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April 18, 2015 / 29 Nisan, 5775
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Tevye in the Promised Land, Chapter Thirty-One: Hevedke the Jew

The next chapter of the award-winning novel.
Cover of Tevye in the Promised Land by Tzvi Fishman.

Almost at the same time that Tevye was immersing little Moishe in the mystical mikvah in Safed, Hevedke Galagan was immersing himself in a mikvah in Jaffa as part of his conversion to Judaism. Afterward, a special brit milah circumcision was performed, and the blond Russian youth entered into the covenant between God and the Jewish People. His new Hebrew name was Yitzhak ben Avraham, a name chosen for its Biblical significance, and for its similarity to the name of the Chief Rabbi of Jaffa, HaRav Avraham Yitzchak HaCohen Kook, who the new Issac so greatly admired.

Issac’s studies had progressed remarkably quickly. He learned to speak Hebrew more fluently than Tevye, and with much less of a Russian accent. In addition, he had learned to read Aramaic and had already completed one tractate of the Talmud. Naturally, having only just started, he was behind everyone else, but with his characteristic long strides, he labored diligently to catch up. Jokingly, his friends called him Akiva, after the famous uneducated shepherd who had matured after decades of study into Israel’s greatest teacher of Torah.

Now and again, Issac had taken time from his busy learning schedule to write Hava a letter, but, true to his promise, he had not seen her in over a year. That had been the terms of his bargain with Tevye, and he had been stringent about keeping his end of the deal. But now, finally, the time had come to make their marriage kosher.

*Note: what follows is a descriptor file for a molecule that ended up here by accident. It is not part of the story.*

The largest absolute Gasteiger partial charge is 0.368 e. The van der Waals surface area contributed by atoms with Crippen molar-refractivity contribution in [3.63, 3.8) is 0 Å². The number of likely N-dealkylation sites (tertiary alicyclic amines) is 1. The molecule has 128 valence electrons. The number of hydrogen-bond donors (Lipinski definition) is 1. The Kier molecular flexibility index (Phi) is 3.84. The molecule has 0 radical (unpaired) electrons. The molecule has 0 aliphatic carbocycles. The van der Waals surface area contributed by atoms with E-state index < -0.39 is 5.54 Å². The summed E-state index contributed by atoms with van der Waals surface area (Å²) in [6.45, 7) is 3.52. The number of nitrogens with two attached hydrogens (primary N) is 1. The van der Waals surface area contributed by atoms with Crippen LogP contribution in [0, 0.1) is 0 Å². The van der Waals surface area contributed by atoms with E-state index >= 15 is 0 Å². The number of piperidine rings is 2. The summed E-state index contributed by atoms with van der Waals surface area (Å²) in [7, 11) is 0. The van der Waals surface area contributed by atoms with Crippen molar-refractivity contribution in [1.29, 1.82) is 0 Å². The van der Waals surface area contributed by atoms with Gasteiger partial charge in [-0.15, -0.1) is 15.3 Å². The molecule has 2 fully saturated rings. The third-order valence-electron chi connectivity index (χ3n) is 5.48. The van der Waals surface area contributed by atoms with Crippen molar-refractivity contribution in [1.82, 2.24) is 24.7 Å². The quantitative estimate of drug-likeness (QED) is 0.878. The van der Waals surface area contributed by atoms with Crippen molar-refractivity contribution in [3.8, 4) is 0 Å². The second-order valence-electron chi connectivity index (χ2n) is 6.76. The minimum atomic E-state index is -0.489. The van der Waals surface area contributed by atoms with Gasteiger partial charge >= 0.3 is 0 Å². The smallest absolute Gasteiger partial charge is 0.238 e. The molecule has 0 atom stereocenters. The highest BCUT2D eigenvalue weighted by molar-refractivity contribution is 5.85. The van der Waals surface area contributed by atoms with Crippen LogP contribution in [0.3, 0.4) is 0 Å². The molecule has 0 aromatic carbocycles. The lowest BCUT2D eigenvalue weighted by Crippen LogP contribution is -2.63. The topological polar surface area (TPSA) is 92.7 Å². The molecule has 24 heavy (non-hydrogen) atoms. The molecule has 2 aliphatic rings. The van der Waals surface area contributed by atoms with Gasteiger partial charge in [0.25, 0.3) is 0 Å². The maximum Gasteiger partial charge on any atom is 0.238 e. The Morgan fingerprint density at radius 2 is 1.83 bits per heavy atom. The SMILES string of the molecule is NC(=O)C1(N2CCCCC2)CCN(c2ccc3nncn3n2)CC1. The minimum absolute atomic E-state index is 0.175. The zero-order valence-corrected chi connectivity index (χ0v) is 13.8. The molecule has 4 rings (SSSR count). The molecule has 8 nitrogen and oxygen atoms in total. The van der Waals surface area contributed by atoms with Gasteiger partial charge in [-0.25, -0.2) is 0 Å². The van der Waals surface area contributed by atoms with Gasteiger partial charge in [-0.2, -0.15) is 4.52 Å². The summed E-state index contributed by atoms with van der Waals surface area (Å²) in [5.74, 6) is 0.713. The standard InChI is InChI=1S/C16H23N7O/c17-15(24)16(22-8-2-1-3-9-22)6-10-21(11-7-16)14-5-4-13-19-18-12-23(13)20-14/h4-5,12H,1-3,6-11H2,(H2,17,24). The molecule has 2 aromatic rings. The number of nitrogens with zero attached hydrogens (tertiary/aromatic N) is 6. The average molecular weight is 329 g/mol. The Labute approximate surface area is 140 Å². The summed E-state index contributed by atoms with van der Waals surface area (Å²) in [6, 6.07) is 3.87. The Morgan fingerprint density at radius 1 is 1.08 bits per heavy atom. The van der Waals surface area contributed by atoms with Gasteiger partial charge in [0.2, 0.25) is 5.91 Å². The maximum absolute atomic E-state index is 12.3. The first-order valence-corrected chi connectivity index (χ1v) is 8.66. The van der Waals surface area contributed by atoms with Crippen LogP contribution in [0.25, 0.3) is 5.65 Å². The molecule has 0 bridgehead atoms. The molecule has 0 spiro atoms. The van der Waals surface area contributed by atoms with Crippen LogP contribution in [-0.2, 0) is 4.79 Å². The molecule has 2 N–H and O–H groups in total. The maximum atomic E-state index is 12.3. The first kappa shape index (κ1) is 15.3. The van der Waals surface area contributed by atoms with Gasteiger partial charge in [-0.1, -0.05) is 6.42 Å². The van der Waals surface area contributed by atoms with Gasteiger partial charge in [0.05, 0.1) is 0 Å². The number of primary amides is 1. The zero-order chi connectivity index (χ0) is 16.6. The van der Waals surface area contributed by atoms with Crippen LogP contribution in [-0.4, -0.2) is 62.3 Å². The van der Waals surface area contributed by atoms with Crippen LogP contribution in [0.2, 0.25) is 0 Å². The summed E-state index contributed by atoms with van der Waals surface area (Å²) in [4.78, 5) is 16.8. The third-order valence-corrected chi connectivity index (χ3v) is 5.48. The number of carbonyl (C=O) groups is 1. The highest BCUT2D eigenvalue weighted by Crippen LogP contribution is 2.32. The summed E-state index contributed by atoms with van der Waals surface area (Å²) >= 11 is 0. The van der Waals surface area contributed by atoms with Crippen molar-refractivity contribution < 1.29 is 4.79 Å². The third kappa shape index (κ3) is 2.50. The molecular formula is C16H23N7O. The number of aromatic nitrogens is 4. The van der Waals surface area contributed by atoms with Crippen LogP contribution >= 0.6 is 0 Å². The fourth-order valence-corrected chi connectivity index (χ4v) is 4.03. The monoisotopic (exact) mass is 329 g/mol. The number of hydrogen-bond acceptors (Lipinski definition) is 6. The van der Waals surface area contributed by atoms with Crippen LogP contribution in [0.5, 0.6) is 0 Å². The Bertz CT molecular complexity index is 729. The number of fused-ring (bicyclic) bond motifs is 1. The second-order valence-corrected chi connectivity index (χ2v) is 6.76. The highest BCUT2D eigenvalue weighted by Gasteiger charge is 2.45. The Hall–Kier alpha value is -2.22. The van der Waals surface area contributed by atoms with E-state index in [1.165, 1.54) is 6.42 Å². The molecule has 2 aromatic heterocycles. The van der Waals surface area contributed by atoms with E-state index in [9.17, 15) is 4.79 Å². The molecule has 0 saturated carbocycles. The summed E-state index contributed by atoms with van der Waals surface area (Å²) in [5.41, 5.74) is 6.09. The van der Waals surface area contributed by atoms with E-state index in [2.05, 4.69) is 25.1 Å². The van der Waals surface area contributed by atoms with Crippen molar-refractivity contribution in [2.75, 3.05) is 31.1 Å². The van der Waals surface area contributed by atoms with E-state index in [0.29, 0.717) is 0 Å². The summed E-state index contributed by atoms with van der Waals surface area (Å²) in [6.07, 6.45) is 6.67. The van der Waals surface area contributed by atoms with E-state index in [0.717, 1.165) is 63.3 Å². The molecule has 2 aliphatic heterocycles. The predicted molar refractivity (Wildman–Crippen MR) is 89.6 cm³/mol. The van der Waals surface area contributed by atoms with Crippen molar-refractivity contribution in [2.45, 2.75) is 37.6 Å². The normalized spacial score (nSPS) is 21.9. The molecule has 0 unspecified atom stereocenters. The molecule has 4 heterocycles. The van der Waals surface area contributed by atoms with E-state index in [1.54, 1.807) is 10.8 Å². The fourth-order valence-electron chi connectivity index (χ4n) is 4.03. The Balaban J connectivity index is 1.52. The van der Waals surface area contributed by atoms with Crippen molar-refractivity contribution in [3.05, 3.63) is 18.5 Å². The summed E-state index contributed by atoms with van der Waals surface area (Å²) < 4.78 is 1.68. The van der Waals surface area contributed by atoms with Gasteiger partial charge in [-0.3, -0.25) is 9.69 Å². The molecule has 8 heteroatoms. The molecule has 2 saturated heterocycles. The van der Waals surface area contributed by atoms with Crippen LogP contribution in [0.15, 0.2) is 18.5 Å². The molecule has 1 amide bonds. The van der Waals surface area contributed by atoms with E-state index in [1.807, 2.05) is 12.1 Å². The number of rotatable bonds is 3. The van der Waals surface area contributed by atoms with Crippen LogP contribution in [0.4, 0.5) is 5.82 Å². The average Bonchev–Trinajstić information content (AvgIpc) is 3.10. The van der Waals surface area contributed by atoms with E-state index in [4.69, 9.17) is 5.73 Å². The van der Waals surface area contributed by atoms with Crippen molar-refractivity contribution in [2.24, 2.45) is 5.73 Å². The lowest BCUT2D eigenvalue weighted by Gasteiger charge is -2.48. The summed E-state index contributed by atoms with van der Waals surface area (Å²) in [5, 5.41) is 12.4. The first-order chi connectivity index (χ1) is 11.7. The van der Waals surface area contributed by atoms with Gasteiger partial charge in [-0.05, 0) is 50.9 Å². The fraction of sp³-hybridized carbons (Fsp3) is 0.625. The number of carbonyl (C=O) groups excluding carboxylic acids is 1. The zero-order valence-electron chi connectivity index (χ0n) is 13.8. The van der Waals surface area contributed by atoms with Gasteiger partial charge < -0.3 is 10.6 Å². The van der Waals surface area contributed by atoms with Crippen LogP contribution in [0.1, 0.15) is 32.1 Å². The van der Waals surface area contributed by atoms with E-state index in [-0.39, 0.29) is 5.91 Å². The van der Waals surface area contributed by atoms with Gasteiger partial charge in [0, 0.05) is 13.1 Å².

“If she will still have me,” he thought.

True, now he was Jewish, and that was a mountain out of the way, but he was no longer the same glib, outspoken poet who had mezmerized her in the sleepy village of Anatevka. The Torah had changed him. Discovering the unending depths of its wisdom, his own eclectic understandings had been exposed as superficial and false. All other religions were the inventions of man, whilst the Torah was given to the Jewish People by God. His former religious views and his vilification of Judaism filled the depths of his being with shame. When he realized how the New Testament had turned mankind away from the pure faith of the Torah, he understood why Tevye had banned his daughter from the house for having eloped with a stranger to their faith.

His day and night learning of the Talmud, and the thick volumes of Jewish law, had taught him that truth was more than platitudes. God’s will for man extended to every facet of life, to every thought and deed. Believing in a faraway deity wasn’t enough. A servant of God had to obey all of the orders of the King. But Hevedke didn’t look on the Torah’s commandments as an obligation or yoke. He embraced them with indescribable joy.

Recognizing the grandeur of his Creator, Hevedke’s boyhood bravado became a thing of the past. The yeshiva was like a fiery kiln, searing his pride, refining his coarse edges, and making him humble. Even his posture had changed. Instead of his once tall, upright swagger, the new Issac walked slightly bent over, with his head toward the ground, in constant awe of his Maker.

In a way, when Hava finally saw him after over a year, it was like meeting an entirely new person. From his letters, she knew that he was engrossed in his studies, but she never dreamed that it would cause such a change in his bearing. If he had not written her that he was coming to Zichron Yaaeov to marry her, she would not have recognized him when she saw him on the street. For one thing, he wore a hat. Not a fur shtreimel like Rabbi Kook, nor the cap of kibbutz worker, but a black fedora from Italy, like the hats worn by Jewish businessmen in Europe. Instead of his high Russian boots, he wore shoes, and instead of his casual suede jacket, he wore a simple black overcoat. But the biggest changes were his spectacles and his beard. Together they hid his youthful good looks. Long evenings of candlelight study, squinting at the flamelike Hebrew letters, had made eyeglasses a must. Though he needed them only for reading, he wore them the first time they met. And his reddish blond beard covered his cheekbones completely, taking away his Slavic appearance, and making him look like a Jew.

About the Author: Tzvi Fishman was awarded the Israel Ministry of Education Prize for Creativity and Jewish Culture for his novel "Tevye in the Promised Land." For the past several years, he has written a popular and controversial blog at Arutz 7. A wide selection of his books are available at Amazon. The views expressed in this blog are solely those of the author and do not represent the views of The Jewish Press


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